Alfred George Padfield was born in Shaftesbury, Dorset, on 12th October 1888 and baptised at St. James' Church on 9th November 1888, the son of John Charles Padfield and Mary Elizabeth Padfield (née Maidment).  His early life was spent with the family at 36 St. James Street, Shaftesbury.   He enlisted and joined the 3rd Battalion and then the 15th Battalion of the Dorsetshire Regiment as a Private (Service No. 16887) and later again transferred to the 10th Battalion of the South Wales Borderers (Service No. 42753).  It is not known in which theatre of war he served but on his discharge he was awarded the Victory and British War medals.  He married Bessie Parsons in Shaftesbury on 25th December 1919. By the time of the 1939 Register he was living at 3 Orchard Road, Gillingham, Dorset, and was working as a Tailor.  His death was recorded at the Sturminster, Dorset, Registry in 1970. 

Two of Alfred's brothers also served in the war: Edwin (sometimes known as Edward) (b.1891) with the Dorsetshire Regiment and Charles (b.1884) with the 5th Service Battalion.

Images:

Links to related web content / sources:
The National Archives
Edwin Padfield
Charles Padfield
Enmore Green, The Knapp

Frederick Belbin

Surname: Belbin
Other names: Frederick
Other people in this story:
Harry (or Henry) Belbin
Elizabeth Belbin née Tucker
Sarah Ann Dora Belbin née Stacey
Locations in this story:
Blandford, Dorset
St. James, Shaftesbury, Dorset
Enmore Green, Shaftesbury, Dorset
Salisbury, Wiltshire

Story:
Frederick Belbin was born in Blandford, Dorset, on 26th October 1890 and baptised there on 21st November 1890, the son of Harry (or Henry) Belbin and Elizabeth Belbin (née Tucker).  By 1901 the family had moved to 11 St. James Street, Shaftesbury, Dorset.   Frederick enlisted with the Dorsetshire Regiment as a Private (Service No. 201837), later transferring to the Essex Regiment (Service No. 59152).  It is not known in which theatre of war he served but on his discharge he was awarded the Victory and British War medals.   He married Sarah Ann Dora Stacey in Enmore Green, Shaftesbury, Dorset, on 7th July 1919.   By the time of the 1939 Register he was living at 'Glencot', Enmore Green, Shaftesbury, and was working as a Decorator.   His death was recorded at the Salisbury, Wiltshire, Registry in 1961.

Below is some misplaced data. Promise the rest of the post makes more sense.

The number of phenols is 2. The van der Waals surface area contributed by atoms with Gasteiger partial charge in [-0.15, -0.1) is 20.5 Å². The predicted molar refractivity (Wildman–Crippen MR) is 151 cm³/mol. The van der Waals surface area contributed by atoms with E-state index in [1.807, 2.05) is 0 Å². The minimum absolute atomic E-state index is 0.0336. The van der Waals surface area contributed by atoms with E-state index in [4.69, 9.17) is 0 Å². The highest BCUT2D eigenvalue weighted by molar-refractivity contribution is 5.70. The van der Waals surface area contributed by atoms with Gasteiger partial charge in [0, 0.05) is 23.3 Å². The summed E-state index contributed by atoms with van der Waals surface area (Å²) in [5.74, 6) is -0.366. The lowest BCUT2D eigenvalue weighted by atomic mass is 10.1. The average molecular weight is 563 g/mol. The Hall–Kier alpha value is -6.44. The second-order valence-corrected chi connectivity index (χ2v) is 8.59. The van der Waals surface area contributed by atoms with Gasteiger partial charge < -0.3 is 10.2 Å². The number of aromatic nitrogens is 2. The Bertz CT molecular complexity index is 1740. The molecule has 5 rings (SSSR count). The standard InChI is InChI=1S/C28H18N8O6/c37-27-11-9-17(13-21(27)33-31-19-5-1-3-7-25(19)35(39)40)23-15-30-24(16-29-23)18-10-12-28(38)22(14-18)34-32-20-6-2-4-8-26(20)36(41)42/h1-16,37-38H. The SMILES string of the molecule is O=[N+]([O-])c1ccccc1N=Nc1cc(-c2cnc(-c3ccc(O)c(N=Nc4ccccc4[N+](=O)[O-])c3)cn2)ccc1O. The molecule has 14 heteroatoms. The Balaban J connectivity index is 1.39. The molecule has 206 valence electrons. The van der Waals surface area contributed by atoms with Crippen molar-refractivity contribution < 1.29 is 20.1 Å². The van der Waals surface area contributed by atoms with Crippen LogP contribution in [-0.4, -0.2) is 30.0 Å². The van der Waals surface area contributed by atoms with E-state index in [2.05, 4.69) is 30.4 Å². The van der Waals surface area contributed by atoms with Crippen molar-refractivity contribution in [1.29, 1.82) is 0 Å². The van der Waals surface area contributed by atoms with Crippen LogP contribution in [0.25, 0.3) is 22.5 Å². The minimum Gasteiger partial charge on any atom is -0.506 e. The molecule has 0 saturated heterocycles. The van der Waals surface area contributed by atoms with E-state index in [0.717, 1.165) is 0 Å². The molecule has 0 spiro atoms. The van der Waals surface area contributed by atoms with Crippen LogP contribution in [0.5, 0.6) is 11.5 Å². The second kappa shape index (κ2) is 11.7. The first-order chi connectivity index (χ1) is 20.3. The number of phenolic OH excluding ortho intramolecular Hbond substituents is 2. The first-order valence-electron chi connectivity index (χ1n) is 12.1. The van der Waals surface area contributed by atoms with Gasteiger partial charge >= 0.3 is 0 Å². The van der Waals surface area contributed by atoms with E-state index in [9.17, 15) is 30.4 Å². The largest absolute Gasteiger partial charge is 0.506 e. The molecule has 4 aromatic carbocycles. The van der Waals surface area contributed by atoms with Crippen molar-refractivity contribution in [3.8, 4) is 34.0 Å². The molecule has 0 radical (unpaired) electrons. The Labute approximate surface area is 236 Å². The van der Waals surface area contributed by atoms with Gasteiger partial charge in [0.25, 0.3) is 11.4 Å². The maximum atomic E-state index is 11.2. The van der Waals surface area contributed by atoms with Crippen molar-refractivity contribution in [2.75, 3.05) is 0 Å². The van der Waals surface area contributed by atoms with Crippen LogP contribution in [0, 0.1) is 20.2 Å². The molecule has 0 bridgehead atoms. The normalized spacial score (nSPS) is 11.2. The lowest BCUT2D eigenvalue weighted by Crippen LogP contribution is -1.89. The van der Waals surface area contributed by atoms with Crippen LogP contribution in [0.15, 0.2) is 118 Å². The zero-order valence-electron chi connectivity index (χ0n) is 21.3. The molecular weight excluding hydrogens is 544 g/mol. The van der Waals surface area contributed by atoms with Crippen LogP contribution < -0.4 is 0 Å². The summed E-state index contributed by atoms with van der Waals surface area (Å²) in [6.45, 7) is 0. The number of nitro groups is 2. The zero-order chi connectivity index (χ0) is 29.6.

Frederick's brother George Reginald (b.1893) also served in the war, with the Royal Garrison Artillery.

Images:

Links to related web content / sources:
The National Archives
George Reginald Belbin

Ernest George Hayter

Surname: Hayter
Other names: Ernest George
Other people in this story:
Charles Hayter
Susan Jane Edwards Hayter (née Upjohn)
Flora Kate Hayter née Luke
Ellen Lily Hayter née Fordham
Locations in this story:
Shaftesbury, Dorset
Battersea, London
Mons, Belgium
Laz Alexandrinenstr, Germany
Fulham, London
St. James, Shaftesbury

Story:
Ernest George Hayter was born in Shaftesbury on 8th August 1886 and baptised at Holy Trinity Church on 29th August 1886, the son of Charles Hayter and Susan Jane Edwards Hayter (née Upjohn).  He lived his early life latterly at 7 St. James Street, Shaftesbury.    By 1911 he was boarding at 21 York Road, Battersea, London, SW, and described as working  'Under Government Army'.   He enlisted and joined the 1st Battalion of the Dorsetshire Regiment and, at the outbreak of war, was sent to Mons, Belgium, where he was taken prisoner on 24th August 1914 only three weeks after the conflict began.   He remained a Prisoner of War at a camp near Laz Alexandrinenstr, Germany, until his release at the time of the Armistice.  He returned to Shaftesbury and there married Flora Kate Luke at Holy Trinity Church on 25th December 1918.  He was eventually discharged from the army on 31st March 1920 and awarded the Victory and British War medals as well as the 1914/15 Star.  His wife died in 1938 and shortly after in the same year he married Ellen Lily Fordham at Fulham, London.  By the time of the 1939 Register he was living at 12 Parsons Green Lane, Fulham, London, working as a Paper Keeper with the Ministry of Agriculture, Fisheries and Food.  No record of his death can be found.

Images:

Links to related web content / sources:
The National Archives